In the meantime the economy and the markets continue to be in a funk, with no end in sight. The economy also remains the one area with the biggest policy differences between McCain and Obama (image source).
Voters have a tough choice in November, especially if they skew politically towards the center, and are not primarily energized by an issue from the base of either side.
"When you read how obama will cut taxes for middle class and poorer families it sounds great. But the author doesn't ever question the concept of 'paying for tax cuts' with a program that obama acknowledges may never raise govt revenue..."
Here's where he starts to hit the nail on the head:
"What bothers me most about articles like this, is the assumption that the govt can effect the economy. Are we really giving clinton the credit for the 90's boom? That's like crediting roosevelt for the car.
the 90's was about productivity gains from IT and internet. This caused massive high value job creation as well as american wealth creation. The deficit was wiped out under clinton because of huge tax revenue. Nothing to do with tax cuts or raises or who was secy of treasury or even alan greenspan.
The author laments how avg americans haven't seen their std of living go up in the past decade. Well, its not a god given right. It comes from innovation and its pretty tough to exceed the prior decade."
We put too much stock in what our politicians can do for us. Most of the time they're around to either take the credit for good things that happen in an economy or cast blame on the other side when things go wrong.
My favorite example of the former, include how grass-roots manufacturing entrepreneurship, fueled by massive overseas Chinese investment in China, jump-started the country's great economic leap forward in the nineties. It was of course catalyzed by the developed world's need for inexpensive goods of every kind through companies like Walmart, and the rest as they say was history.
A similar example can be made in India, where the developed world's fear of the Millennium bug (aka Y2K), fueled the initial outsourcing IT boom in India in the nineties. That then fueled India's great leap forward as a global outsourcing power house over the next decade.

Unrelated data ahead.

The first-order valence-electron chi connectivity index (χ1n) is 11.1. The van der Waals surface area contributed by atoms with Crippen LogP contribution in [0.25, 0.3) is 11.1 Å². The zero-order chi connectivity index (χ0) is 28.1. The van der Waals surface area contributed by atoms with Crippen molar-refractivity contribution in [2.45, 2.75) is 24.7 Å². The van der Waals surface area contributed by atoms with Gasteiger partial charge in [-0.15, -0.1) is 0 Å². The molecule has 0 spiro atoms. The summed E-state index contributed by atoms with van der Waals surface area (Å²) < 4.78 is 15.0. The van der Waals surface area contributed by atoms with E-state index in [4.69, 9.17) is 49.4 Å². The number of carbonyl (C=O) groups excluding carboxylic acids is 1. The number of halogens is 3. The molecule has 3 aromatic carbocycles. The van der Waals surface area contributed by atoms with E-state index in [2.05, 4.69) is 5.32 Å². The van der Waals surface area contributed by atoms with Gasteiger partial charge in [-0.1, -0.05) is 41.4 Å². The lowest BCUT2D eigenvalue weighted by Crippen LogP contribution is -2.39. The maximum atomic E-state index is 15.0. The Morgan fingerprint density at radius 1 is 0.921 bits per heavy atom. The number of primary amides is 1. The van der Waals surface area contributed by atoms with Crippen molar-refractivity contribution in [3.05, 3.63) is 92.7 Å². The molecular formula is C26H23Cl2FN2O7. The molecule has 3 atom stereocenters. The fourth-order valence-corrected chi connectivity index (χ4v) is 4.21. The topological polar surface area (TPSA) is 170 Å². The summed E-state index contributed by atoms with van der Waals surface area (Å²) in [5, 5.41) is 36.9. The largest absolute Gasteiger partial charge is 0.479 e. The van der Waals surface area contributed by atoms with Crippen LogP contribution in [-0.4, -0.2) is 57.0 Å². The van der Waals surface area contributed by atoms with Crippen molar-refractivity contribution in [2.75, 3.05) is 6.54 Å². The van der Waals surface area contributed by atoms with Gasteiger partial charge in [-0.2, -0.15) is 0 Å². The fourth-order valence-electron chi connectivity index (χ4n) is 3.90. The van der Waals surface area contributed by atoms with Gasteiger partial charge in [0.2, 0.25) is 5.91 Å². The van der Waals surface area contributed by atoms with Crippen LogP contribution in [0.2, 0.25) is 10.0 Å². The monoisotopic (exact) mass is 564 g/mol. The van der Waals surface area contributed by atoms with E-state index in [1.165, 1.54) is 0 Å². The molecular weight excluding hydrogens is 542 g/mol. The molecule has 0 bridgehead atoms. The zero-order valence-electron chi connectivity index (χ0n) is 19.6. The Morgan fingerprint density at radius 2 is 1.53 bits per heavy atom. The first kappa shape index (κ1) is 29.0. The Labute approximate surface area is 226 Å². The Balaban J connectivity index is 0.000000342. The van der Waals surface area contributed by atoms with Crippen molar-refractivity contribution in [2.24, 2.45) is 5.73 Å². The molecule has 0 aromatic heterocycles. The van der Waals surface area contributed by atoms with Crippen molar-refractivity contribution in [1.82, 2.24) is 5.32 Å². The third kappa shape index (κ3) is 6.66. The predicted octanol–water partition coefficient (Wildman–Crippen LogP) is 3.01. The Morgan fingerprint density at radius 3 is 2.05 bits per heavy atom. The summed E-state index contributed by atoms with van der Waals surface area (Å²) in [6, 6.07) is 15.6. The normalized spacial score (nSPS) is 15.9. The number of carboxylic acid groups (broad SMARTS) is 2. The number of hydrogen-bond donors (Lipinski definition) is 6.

Just as economies everywhere are often the beneficiaries of unintended consequences, they can also brutally suffer because of them as well. We're seeing that now in the global credit deflation that was seemingly sparked by the sub-prime real estate securitization bubble in the U.S..
The best thing politicians can do is recognize the reality of these perfect storms and try not to do too much damage while trying to "fix" them.
As far as the election in November is concerned, I find myself agreeing again with Mark Pincus in this other post a few weeks ago:
"My take, either candidate can win by appealing to the center. Seems painfully obvious.
Obama could take this hands down if he backed off the socialist 'make the rich pay' talk. As stated, he could get support for raising taxes if he made a logical argument supported by great economists. My sense is that people want to vote for him but he's too risky with all the rhetoric.
Mccain seems to be pulling ahead in my friend polls. The theory is when both options scare you go with the safe economic bet. Mccain's rhetoric is more libertarian - reduce govt spending - and that always grabs the center. If mccain can stick to this and lose the crazy old white guy who wants to go to war image, he will win.
Why can't this ever be easy? I'd love to hire the young guy and shake it up, but he speaks with such old rhetoric."
Not just old rhetoric, but downright depressing and negative rhetoric. There's a lot more promise in America than the "young guy" can politically admit in his campaign at the moment.
Right now it looks like both candidates of course are catering to their base, especially coming out of their respective Conventions. The "old" guy for example noticeably avoided any discussion of immigration reform at his convention, and as a result is handing a 2-to-1 advantage amongst Hispanic voters to the Democrats going into November.
It'll be interesting to see who manages to connect with the center first. Whether or not that really makes the difference, in winning the election is of course up for debate by the pundits. But tacking to the center in substance by the winner from either side, means far more to the global markets and the economy post November.